Interestingly enough, many stepmotor failures can be traced back to the selection process.
Authored by: Mindy Cheng
Those who use stepmotors know these motors are infamous for failure or stalling just when they’re needed the most. It is easy to assume the motor just went bad when this happens. However, a deeper look during troubleshooting often exposes the real reason the motor failed and a long-term solution that prevents future malfunctions.
Stepmotors, like any mechanical or electrical device, have inherent performance efficiencies and operational limitations. The trick, of course, is to choose the stepmotor that will operate most efficiently without exceeding its performance limitations.
The engineers at Lin Engineering Inc. coined the phrase “Maximize torque at desired speed” to simplify this process. The term describes the process of selecting a motor that operates at its most-efficient output with maximum available dynamic torque while maintaining operating speed. Doing so should minimize any motor stall, under performance, or other types of failure. On the surface, that sounds easy. But trial-and-error motor selection still occurs by both the equipment maker and motor manufacturer. The OEM installs their choice for the motor, but finds it lacking in acceleration, top speed, or life expectancy. They turn to the motor manufacturer who gives them another motor with those three special words, “Here, try this,” instead of determining why the first motor failed.
So how much torque is really needed for a chosen speed? In general, stepmotor users have difficulty in finding the operating speed range and the torque needed to move the associated load. Yet it’s essential to understand and calculate these two parameters when selecting a motor. Doing so makes the difference between selecting a motor that’s overdriven and fails or one that hums like a bird because it’s running at its most efficient state.
There are a few things to keep in mind during these calculations that help improve results. First, always give a specific value of rotational speed for the application in revolutions per second (rps) or revolutions per minute (rpm). You can also use pulses per second (pps) as long as the microstep resolution information, the number of pulses per step, is provided as well. Many requests for motors come in with speeds marked “slow” or “fast.” Keeping speed a numerical reference eliminates many follow-up questions later.
Second, use an easy torque calculation to determine your inertial load, and multiply that by how quickly this load is to move. In other words, torque equals inertial load times acceleration:
T = J X a
where T = torque, J = inertia, and a = acceleration. You can estimate inertia by taking half the mass of an object multiplied by the radius squared, or one of the other variations on this equation:
J = mr2 / 2
where J = inertia, m = mass, and r = radius.
With speed and torque needs determined, the next step determines the proper coils for the stepmotor to output the best performance with the minimum amount of power. Published efficiency curves help identify the closest winding that meets the needs of the application. However, the closest winding may not be the optimum choice for this application. The motor manufacturer can then adjust winding parameters, such as number of turns, wire-gage size, and so forth, to bring the motor into its best performance and efficiency range.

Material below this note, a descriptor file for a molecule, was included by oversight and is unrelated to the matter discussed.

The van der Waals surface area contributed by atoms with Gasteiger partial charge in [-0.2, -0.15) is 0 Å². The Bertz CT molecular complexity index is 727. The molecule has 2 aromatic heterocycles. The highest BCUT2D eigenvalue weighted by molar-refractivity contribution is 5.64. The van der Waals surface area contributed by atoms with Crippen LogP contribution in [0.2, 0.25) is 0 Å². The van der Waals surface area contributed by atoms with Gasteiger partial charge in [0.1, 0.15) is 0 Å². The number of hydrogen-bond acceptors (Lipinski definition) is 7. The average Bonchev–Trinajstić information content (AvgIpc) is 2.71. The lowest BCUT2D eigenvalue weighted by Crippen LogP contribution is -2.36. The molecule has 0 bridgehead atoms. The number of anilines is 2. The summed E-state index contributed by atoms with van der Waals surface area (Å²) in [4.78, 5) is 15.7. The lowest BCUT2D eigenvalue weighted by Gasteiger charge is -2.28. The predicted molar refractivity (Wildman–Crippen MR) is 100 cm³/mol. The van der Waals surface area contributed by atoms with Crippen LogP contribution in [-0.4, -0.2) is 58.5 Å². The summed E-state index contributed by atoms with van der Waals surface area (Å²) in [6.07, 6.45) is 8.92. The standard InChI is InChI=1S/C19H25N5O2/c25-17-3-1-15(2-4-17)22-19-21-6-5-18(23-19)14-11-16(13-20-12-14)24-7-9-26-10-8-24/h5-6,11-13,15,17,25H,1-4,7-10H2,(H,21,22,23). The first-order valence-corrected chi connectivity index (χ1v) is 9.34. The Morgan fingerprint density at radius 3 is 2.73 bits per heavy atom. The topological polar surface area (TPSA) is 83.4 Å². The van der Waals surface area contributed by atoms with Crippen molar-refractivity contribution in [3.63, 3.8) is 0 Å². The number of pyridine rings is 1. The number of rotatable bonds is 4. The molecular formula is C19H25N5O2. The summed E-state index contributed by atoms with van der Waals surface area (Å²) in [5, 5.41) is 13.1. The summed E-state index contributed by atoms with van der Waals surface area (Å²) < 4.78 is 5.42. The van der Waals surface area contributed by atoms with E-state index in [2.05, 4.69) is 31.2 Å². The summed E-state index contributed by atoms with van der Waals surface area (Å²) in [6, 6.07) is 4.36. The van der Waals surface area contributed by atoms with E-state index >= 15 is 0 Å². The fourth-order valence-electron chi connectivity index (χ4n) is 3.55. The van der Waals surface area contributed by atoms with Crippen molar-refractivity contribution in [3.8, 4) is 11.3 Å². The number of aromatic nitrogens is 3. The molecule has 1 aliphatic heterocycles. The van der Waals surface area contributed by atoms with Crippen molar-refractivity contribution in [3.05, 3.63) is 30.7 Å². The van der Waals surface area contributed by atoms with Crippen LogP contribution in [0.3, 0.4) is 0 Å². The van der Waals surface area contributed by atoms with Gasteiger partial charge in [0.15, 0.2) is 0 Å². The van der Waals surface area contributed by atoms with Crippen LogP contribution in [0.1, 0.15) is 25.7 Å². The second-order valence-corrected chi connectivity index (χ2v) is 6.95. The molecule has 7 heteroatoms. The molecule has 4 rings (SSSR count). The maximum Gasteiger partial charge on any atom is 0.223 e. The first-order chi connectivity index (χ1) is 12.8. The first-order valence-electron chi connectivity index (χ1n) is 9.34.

In a typical example, consider three different motor efficiencies plotted across a speed range. One motor performs best only at low speeds, others at high speeds. While the highspeed motor might generate enough torque to handle the application, it uses more power at lower speeds. The higher power consumption means the motor is overdriven and that shortens its life. Clearly, then, efficiency is a vital piece of the selection criteria.
Some users find it difficult to get a motor that operates at the desired speed with sufficient torque. This is one area where the term “Maximize torque at desired speed” can help. One user recently approached us after trial-and-error motor selections failed to yield a properly sized motor that would work with the current and voltage in their system. Calculations showed the operating speed of the motor was 5 rps (or 1,000 pps, full stepping). The existing motor produced around 5 oz-in. of dynamic torque. But the torque needed to move the load was closer to 10 oz-in. The practice of “Maximize torque at desired speed” let Lin engineers adapt a winding able to meet the torque demand at operating speed.
Just remember, torque issues may signal that you’ve selected the wrong motor for the job. Every motor has a predetermined set of characteristics and there is a right motor for every job. Motor selection done correctly can save months of qualifying time or can prevent shipping the product with an inadequate motor.